Discussion in 'Music Corner' started by Jerry, Feb 9, 2017.
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Hardly Strictly Bluegrass 2017
Red Allen and Frank Wakefield are indeed one of the great bluegrass duos ever. Their 1964 Folkways album "Bluegrass" is an excellent album and this can be found on pressed CD with bonus tracks at The Folkways Years, 1964-1983 - Smithsonian Folkways (For information on the original release with a CD-R and downloads available on just the original album tracks: Red Allen, Frank Wakefield and the Kentuckians - Smithsonian Folkways )
The original liner notes: https://folkways-media.si.edu/liner_notes/folkways/FW02408.pdf
The pressed CD liner notes: https://folkways-media.si.edu/liner_notes/smithsonian_folkways/SFW40127.pdf
For me, Bill Monroe has still never been topped or even equaled. I love The Stanley Brothers, a little Jimmy Martin and some Jim & Jesse, but Bill's late 40s-early 50s recordings for Columbia and Decca blow everything else away in my opinion. Add to that the live recordings with Doc Watson and that's really all the bluegrass I ever need.
Do you like Flatt & Scruggs?
I do to a point and of course I like their work with Bill and the Bluegrass boys. I just find them highly overrated. Not as musicians; obviously they were extremely talented. I just mean the quality of their material and their presentation. I find Bill's stuff to be way more authentic and moving.
That's OK, different strokes for different folks
I've got that set, it's very good.
Wow! That was amazing!!! Thanks!
Picked this up in a charity shop yesterday, it's the 'best of' from a 4 cd box, nothing new but I noticed it was remastered by Vic Anesini so for a couple of quid I picked it up in the hope of a superior sound quality, is it better, not sure yet but it's of a very good standard.
What records (cds) do you recommend? I have the 4cd box set "The music of.." and live collections with Doc.
I like the early New Grass Revival albums. I also enjoy the Seldom Scene, the Old Train Album is a personal favorite.
I’m a big fan of John Hartford, Vassar Clemons and Norman Blake. I was completely immersed in the 1970’s bluegrass revival period. I still Love a lot of the players that emerged from that era. You just can’t go wrong with David Grisman, Tony Rice or Bela Fleck.
I play tenor sax and I always felt a strong connection between the improvisation in bluegrass and jazz.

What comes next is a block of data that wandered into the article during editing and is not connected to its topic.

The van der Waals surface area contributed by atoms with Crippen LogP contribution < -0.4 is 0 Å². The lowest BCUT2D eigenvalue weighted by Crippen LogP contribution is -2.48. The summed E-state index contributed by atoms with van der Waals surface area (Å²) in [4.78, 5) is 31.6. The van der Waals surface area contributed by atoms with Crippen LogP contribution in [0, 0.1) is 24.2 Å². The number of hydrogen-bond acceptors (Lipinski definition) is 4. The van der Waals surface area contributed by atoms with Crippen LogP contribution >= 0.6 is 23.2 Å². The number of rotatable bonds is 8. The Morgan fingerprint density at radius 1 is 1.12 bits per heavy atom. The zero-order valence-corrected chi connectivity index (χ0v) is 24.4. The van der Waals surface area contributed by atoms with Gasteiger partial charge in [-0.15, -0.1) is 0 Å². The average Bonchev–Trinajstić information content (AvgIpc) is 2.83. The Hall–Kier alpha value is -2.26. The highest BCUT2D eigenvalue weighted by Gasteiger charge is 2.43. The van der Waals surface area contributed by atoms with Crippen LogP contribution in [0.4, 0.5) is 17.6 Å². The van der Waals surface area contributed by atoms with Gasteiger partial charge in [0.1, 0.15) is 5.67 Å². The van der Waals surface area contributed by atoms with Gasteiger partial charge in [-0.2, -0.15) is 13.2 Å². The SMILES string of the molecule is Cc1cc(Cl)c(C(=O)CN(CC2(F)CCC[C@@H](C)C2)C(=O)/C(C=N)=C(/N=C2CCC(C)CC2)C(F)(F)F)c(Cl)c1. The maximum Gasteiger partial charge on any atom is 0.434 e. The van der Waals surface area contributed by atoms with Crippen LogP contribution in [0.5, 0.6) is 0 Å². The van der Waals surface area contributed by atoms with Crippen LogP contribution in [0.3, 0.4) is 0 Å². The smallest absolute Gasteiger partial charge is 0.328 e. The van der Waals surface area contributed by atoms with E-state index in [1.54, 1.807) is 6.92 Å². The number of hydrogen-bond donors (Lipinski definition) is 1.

You've got most of the great stuff, but I like the old 2CD Columbia box called The Essential Bill Monroe and the Bluegrass Boys and I'd say the first Bear Family box 1950-1958 is essential too.
If you don't have this Smithsonian/Folkways CD, I'd get it (it's kind of the companion to the Doc CD).
Also, if you can find any Monroe Brothers CDs or The early RCA Bill Monroe stuff from the 30s/early 40s, that would be next.
Danny barnes is fantastic
Yeah, kind of like John Hartford himself in some ways--I don't know what most of it has to do with bluegrass, but it's really good.
This was a nice find last week, a 4 disc (+1 DVD) retrospective of Sugar Hill from 1978 to 2003, really first rate stuff and in a tidy box with a nice although small book, picked it up new and sealed for less than a tenner!
Thought this might be of interest to y'all...
IMWAN • [2018-01-19] Doc Watson "Sittin' On Top Of The World: Live 3/64" (RockBeat)
yep, I was there
My three latest bluegrass related acquisitions:
Doc and Merle Watson - Never the same way once
Davide Grisman and Tommy Emmanuel - Pickin'
David Grisman and Tony Rice - Dawg and T
All are outstanding. I'm especially taken by Dawg and T though. Those guys play stringed instruments together like they were born for it. Mixing tunes from Tone Poems, Dawg music, bluegrass, and jazz. Two instruments, from which pour a deep, rich vein of sonic soul, like it's borne from ancient wooden instruments that have been long aged like fine oak barrels seeped in a buttery red wine.
Virtuosity and taste galore on all three of these.
I didn’t know that saw and T was an official release. I’ve had an audience recording and video for years. I’ll have to get to acoustic discs and look for a copy.
It's quite well recorded, Dennis. Very good sound quality for a 20 year old live recording. It's really interesting hearing only 2 of them play Dawg tunes made for 4-5 instruments as well.
Plus, there are some truly sublime takes on a few classics, like Wildwood Flower, Tony's solo on Shenandoah, Devlin', and O Solo Mio, to mention just a few. Not a bad cut on the entire disc, and Grisman keeps the show moving with his usual wry comments. At one point he introduces Wildwood Flower as the quintessential Carter Family tune, then follows that with ...as played by the quintessential guitarist, Tony Rice. You can almost feel the modest Mr. Rice turning an embarrassed shade red on stage as he says this, then they proceed to tear it up.
Great, thanks! Gonna have to watch that. They say on the disc that there were 2 nights of the show, so will see if this contains everything from the disc or is from the other night too.
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